Dealing with multiple backends in Varnish

If you are considering or already have more than one Varnish cache, you definitely have a huge network to manage!

Having multiple backends

Multiple backends means serving from several servers. You want Varnish to map all the URLs into one single host. There are many options for doing this.

Let’s take a PHP applciation website to which you would like to add a Java application. Let’s say your Java application should handle URLs beginning with /java/.

Assuming that you already have a backend running at 8080 and serving content to users through port 80. This is your default VCL:

backend default {
    .host = "127.0.0.1";
    .port = "8080";
}

Now let’s add a new backend:

backend java {
    .host = "127.0.0.1";
    .port = "8000";
}

Now we need to tell Varnish where to send the different URL. Here is what you need in your vcl_recv :

sub vcl_recv {
    if (req.url ~ "^/java/") {
        set req.backend_hint = java;
    } else {
        set req.backend_hint = default;
    }
}

As you can see you can define how to choose backends based on really arbitrary data. If you want to send mobile devices to a different backend, a little bit more VCL should do the trick.

if (req.http.User-agent ~ /mobile/)
..

If there is no backend defined, Varnish uses the default backend. If there is no backend named default, Varnish will use the first backend found in the VCL.

Backends and virtual hosts in Varnish

Varnish fully supports virtual hosts!

Virtual hosts might however work in a somewhat counterintuitive fashion since they are never declared explicitly. You have to set up the routing of incoming HTTP requests in vcl_recv. If you want this routing to be done on the basis of virtual hosts, you just need to inspect req.http.host.

You can have something like this:

sub vcl_recv {
    if (req.http.host ~ "foo.com") {
        set req.backend_hint = foo;
    } elsif (req.http.host ~ "bar.com") {
        set req.backend_hint = bar;
    }
}

Note that the first regular expressions will match “foo.com”, “www.foo.com”, “zoop.foo.com” and any other host ending in “foo.com”.

In this example this is intentional but you might want it to be a bit tighter, maybe relying on the == operator instead, like this:

  sub vcl_recv {
      if (req.http.host == "foo.com" || req.http.host == "www.foo.com") {
          set req.backend_hint = foo;
      }
  }

Directors

You can also group several backends into a group of backends. These groups are called directors. This will give you increased performance and resilience.

You can define several backends and group them together in a director. This requires you to load a VMOD, a Varnish module, and then to call certain actions in vcl_init.:

import directors;    # load the directors

backend server1 {
    .host = "192.168.0.10";
}
backend server2 {
    .host = "192.168.0.10";
}

sub vcl_init {
    new bar = directors.round_robin();
    bar.add_backend(server1);
    bar.add_backend(server2);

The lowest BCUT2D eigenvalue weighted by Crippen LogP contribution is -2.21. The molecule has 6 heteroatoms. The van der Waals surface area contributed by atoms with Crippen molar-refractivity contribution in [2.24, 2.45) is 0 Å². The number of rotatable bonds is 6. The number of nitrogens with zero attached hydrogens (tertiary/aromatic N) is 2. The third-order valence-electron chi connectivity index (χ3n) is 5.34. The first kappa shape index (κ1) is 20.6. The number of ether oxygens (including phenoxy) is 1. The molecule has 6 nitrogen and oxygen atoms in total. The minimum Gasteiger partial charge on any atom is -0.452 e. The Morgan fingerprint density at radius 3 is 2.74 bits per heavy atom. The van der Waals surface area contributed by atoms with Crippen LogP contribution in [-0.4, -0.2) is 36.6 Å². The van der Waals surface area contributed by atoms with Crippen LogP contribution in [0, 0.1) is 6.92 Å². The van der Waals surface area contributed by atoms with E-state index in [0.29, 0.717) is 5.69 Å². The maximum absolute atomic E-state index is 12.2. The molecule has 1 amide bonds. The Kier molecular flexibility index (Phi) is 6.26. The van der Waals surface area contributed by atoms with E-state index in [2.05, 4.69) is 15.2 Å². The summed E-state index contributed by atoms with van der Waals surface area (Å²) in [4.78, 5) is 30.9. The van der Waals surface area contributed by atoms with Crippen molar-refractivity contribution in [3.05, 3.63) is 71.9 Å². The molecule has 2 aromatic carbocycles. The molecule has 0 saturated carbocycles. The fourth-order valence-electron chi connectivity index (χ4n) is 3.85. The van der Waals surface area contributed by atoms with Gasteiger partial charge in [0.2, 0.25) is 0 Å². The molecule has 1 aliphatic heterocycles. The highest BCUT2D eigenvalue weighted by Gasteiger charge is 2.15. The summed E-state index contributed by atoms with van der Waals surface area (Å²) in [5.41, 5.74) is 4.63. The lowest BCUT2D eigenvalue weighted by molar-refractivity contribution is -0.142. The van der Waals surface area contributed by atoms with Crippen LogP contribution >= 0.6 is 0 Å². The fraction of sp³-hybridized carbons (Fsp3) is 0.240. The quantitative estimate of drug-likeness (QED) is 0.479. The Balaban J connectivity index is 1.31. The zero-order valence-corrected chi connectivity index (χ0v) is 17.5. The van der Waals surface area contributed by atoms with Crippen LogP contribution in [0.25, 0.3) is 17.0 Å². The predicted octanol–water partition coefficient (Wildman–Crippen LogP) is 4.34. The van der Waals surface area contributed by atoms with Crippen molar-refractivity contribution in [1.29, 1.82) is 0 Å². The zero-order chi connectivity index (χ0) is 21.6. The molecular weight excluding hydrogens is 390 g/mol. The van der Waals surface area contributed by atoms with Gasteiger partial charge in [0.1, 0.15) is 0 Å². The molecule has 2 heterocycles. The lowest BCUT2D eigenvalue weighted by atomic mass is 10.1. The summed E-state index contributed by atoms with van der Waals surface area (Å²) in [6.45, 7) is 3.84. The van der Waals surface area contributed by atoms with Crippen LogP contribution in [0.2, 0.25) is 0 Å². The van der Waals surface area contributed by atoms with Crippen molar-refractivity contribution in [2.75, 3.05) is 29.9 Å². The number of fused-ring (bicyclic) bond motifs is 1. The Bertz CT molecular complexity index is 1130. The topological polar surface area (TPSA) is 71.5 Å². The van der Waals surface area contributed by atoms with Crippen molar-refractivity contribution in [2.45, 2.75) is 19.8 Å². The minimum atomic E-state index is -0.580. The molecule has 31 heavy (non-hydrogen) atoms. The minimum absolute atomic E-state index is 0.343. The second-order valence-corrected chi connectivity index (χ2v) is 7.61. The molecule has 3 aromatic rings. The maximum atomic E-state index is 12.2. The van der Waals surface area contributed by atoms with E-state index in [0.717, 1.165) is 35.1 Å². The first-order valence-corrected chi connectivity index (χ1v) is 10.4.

}

sub vcl_recv {
    # send all traffic to the bar director:
    set req.backend_hint = bar.backend();
}

This director is a round-robin director. This means the director will distribute the incoming requests on a round-robin basis. There is also a random director that distributes requests in a, you guessed it, random fashion. If that is not enough, you can also write your own director (see Writing a Director).

But what if one of your servers goes down? Can Varnish direct all the requests to the healthy server? Sure it can. This is where the health checks come into play.

Health checks

Let’s set up a director with two backends and health checks. First let us define the backends:

  backend server1 {
      .host = "server1.example.com";
      .probe = {
          .url = "/";
          .timeout = 1s;
          .interval = 5s;
          .window = 5;
          .threshold = 3;
      }
  }

  backend server2 {
      .host = "server2.example.com";
      .probe = {
          .url = "/";
          .timeout = 1s;
          .interval = 5s;
          .window = 5;
          .threshold = 3;
      }
  }

What is new here is the probe. In this example Varnish will check the health of each backend every 5 seconds, timing out after 1 second. Each poll will send a GET request to /. If 3 out of the last 5 polls succeeded the backend is considered healthy, otherwise it will be marked as sick.

Refer to the Probes section in the VCL documentation for more information.

Now we define the ‘director’:

import directors;

sub vcl_init {
    new vdir = directors.round_robin();
    vdir.add_backend(server1);
    vdir.add_backend(server2);
}

You use this vdir director as a backend_hint for requests, just like you would with a simple backend. Varnish will not send traffic to hosts that are marked as unhealthy.

Varnish can also serve stale content if all the backends are down. See Misbehaving servers in the Varnish documentation for more information on how to enable this.

Please note that Varnish will keep health probes running for all loaded VCLs. Varnish will coalesce probes that seem identical - so be careful not to change the probe config if you do a lot of VCL loading. Unloading the VCL will discard the probes.

Source and more details here .